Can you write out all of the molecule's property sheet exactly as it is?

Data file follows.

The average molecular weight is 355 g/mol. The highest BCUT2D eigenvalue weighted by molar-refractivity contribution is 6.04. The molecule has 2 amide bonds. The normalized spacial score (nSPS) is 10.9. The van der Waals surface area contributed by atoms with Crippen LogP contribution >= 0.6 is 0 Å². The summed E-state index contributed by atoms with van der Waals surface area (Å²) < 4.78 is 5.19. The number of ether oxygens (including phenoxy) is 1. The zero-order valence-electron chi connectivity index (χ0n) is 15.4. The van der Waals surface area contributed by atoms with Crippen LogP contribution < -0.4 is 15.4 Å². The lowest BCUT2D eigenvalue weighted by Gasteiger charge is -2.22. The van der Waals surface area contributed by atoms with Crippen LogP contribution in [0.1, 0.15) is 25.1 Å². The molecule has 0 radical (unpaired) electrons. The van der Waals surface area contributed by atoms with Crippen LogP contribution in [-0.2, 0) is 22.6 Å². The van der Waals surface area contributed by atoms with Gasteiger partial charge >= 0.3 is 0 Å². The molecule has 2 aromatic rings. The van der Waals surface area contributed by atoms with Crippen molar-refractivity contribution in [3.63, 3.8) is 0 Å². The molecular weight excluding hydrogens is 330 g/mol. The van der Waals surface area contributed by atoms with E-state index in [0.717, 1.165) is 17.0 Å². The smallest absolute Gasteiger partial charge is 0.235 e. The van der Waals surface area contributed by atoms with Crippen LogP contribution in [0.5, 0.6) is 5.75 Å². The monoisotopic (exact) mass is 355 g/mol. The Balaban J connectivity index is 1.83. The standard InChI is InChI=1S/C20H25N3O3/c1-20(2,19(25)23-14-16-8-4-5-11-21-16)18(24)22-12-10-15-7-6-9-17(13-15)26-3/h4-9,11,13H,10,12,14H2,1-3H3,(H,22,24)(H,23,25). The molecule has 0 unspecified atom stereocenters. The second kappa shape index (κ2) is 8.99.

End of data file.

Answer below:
The average molecular weight is 355 g/mol. The highest BCUT2D eigenvalue weighted by molar-refractivity contribution is 6.04. The molecule has 2 amide bonds. The normalized spacial score (nSPS) is 10.9. The van der Waals surface area contributed by atoms with Crippen LogP contribution >= 0.6 is 0 Å². The summed E-state index contributed by atoms with van der Waals surface area (Å²) < 4.78 is 5.19. The number of ether oxygens (including phenoxy) is 1. The zero-order valence-electron chi connectivity index (χ0n) is 15.4. The van der Waals surface area contributed by atoms with Crippen LogP contribution < -0.4 is 15.4 Å². The lowest BCUT2D eigenvalue weighted by Gasteiger charge is -2.22. The van der Waals surface area contributed by atoms with Crippen LogP contribution in [0.1, 0.15) is 25.1 Å². The molecule has 0 radical (unpaired) electrons. The van der Waals surface area contributed by atoms with Crippen LogP contribution in [-0.2, 0) is 22.6 Å². The van der Waals surface area contributed by atoms with Gasteiger partial charge >= 0.3 is 0 Å². The molecule has 2 aromatic rings. The van der Waals surface area contributed by atoms with Crippen molar-refractivity contribution in [3.63, 3.8) is 0 Å². The molecular weight excluding hydrogens is 330 g/mol. The van der Waals surface area contributed by atoms with E-state index in [0.717, 1.165) is 17.0 Å². The smallest absolute Gasteiger partial charge is 0.235 e. The van der Waals surface area contributed by atoms with Crippen LogP contribution in [0.5, 0.6) is 5.75 Å². The monoisotopic (exact) mass is 355 g/mol. The Balaban J connectivity index is 1.83. The standard InChI is InChI=1S/C20H25N3O3/c1-20(2,19(25)23-14-16-8-4-5-11-21-16)18(24)22-12-10-15-7-6-9-17(13-15)26-3/h4-9,11,13H,10,12,14H2,1-3H3,(H,22,24)(H,23,25). The molecule has 0 unspecified atom stereocenters. The second kappa shape index (κ2) is 8.99.